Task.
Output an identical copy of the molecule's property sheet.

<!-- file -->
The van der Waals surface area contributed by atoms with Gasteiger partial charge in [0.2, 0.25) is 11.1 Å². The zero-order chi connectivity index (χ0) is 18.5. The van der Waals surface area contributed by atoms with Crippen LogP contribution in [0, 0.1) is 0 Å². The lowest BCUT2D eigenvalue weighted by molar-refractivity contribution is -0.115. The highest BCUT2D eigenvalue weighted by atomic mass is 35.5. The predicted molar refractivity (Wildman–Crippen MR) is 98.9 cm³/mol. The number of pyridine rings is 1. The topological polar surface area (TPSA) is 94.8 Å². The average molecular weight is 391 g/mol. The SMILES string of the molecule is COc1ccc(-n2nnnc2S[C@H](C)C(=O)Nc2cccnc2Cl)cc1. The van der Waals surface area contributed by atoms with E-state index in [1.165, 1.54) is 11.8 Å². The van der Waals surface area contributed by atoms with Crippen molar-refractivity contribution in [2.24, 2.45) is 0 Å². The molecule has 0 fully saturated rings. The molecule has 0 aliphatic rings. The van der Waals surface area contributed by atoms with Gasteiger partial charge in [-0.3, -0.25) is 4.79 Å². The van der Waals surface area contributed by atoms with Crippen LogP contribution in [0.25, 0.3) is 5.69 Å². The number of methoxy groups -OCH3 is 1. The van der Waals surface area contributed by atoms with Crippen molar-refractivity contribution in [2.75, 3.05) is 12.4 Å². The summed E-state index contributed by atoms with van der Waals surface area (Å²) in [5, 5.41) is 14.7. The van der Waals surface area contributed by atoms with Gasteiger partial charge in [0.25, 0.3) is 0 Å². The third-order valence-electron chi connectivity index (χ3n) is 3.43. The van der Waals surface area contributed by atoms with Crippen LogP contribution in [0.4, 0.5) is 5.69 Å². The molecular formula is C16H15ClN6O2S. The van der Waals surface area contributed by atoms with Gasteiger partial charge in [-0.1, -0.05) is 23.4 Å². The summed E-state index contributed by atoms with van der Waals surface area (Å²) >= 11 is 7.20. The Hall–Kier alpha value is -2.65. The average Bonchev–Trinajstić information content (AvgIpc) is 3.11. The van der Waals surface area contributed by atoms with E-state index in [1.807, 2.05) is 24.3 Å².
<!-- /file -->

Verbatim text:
The van der Waals surface area contributed by atoms with Gasteiger partial charge in [0.2, 0.25) is 11.1 Å². The zero-order chi connectivity index (χ0) is 18.5. The van der Waals surface area contributed by atoms with Crippen LogP contribution in [0, 0.1) is 0 Å². The lowest BCUT2D eigenvalue weighted by molar-refractivity contribution is -0.115. The highest BCUT2D eigenvalue weighted by atomic mass is 35.5. The predicted molar refractivity (Wildman–Crippen MR) is 98.9 cm³/mol. The number of pyridine rings is 1. The topological polar surface area (TPSA) is 94.8 Å². The average molecular weight is 391 g/mol. The SMILES string of the molecule is COc1ccc(-n2nnnc2S[C@H](C)C(=O)Nc2cccnc2Cl)cc1. The van der Waals surface area contributed by atoms with E-state index in [1.165, 1.54) is 11.8 Å². The van der Waals surface area contributed by atoms with Crippen molar-refractivity contribution in [2.24, 2.45) is 0 Å². The molecule has 0 fully saturated rings. The molecule has 0 aliphatic rings. The van der Waals surface area contributed by atoms with Gasteiger partial charge in [-0.3, -0.25) is 4.79 Å². The van der Waals surface area contributed by atoms with Crippen LogP contribution in [0.25, 0.3) is 5.69 Å². The number of methoxy groups -OCH3 is 1. The van der Waals surface area contributed by atoms with Crippen molar-refractivity contribution in [2.75, 3.05) is 12.4 Å². The summed E-state index contributed by atoms with van der Waals surface area (Å²) in [5, 5.41) is 14.7. The van der Waals surface area contributed by atoms with Gasteiger partial charge in [0.25, 0.3) is 0 Å². The third-order valence-electron chi connectivity index (χ3n) is 3.43. The van der Waals surface area contributed by atoms with Crippen LogP contribution in [0.4, 0.5) is 5.69 Å². The molecular formula is C16H15ClN6O2S. The van der Waals surface area contributed by atoms with Gasteiger partial charge in [-0.1, -0.05) is 23.4 Å². The summed E-state index contributed by atoms with van der Waals surface area (Å²) >= 11 is 7.20. The Hall–Kier alpha value is -2.65. The average Bonchev–Trinajstić information content (AvgIpc) is 3.11. The van der Waals surface area contributed by atoms with E-state index in [1.807, 2.05) is 24.3 Å².